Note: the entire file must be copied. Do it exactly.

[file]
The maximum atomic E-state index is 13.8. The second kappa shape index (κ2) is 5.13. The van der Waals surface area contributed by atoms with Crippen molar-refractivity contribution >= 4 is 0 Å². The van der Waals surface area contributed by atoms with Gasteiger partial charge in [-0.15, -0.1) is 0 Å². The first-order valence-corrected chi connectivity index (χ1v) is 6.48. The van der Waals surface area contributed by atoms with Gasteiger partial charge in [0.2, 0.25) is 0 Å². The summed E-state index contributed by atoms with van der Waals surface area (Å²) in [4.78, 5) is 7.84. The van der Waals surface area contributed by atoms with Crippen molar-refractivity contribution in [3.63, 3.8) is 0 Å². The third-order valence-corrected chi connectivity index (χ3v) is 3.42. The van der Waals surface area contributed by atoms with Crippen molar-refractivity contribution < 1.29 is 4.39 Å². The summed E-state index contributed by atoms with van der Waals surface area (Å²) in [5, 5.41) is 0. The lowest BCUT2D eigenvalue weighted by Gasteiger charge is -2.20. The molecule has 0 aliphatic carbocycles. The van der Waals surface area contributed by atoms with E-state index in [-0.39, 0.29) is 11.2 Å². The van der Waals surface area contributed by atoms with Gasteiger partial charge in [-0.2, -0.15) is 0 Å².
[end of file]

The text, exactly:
The maximum atomic E-state index is 13.8. The second kappa shape index (κ2) is 5.13. The van der Waals surface area contributed by atoms with Crippen molar-refractivity contribution >= 4 is 0 Å². The van der Waals surface area contributed by atoms with Gasteiger partial charge in [-0.15, -0.1) is 0 Å². The first-order valence-corrected chi connectivity index (χ1v) is 6.48. The van der Waals surface area contributed by atoms with Gasteiger partial charge in [0.2, 0.25) is 0 Å². The summed E-state index contributed by atoms with van der Waals surface area (Å²) in [4.78, 5) is 7.84. The van der Waals surface area contributed by atoms with Crippen molar-refractivity contribution in [3.63, 3.8) is 0 Å². The third-order valence-corrected chi connectivity index (χ3v) is 3.42. The van der Waals surface area contributed by atoms with Crippen molar-refractivity contribution < 1.29 is 4.39 Å². The summed E-state index contributed by atoms with van der Waals surface area (Å²) in [5, 5.41) is 0. The lowest BCUT2D eigenvalue weighted by Gasteiger charge is -2.20. The molecule has 0 aliphatic carbocycles. The van der Waals surface area contributed by atoms with E-state index in [-0.39, 0.29) is 11.2 Å². The van der Waals surface area contributed by atoms with Gasteiger partial charge in [-0.2, -0.15) is 0 Å².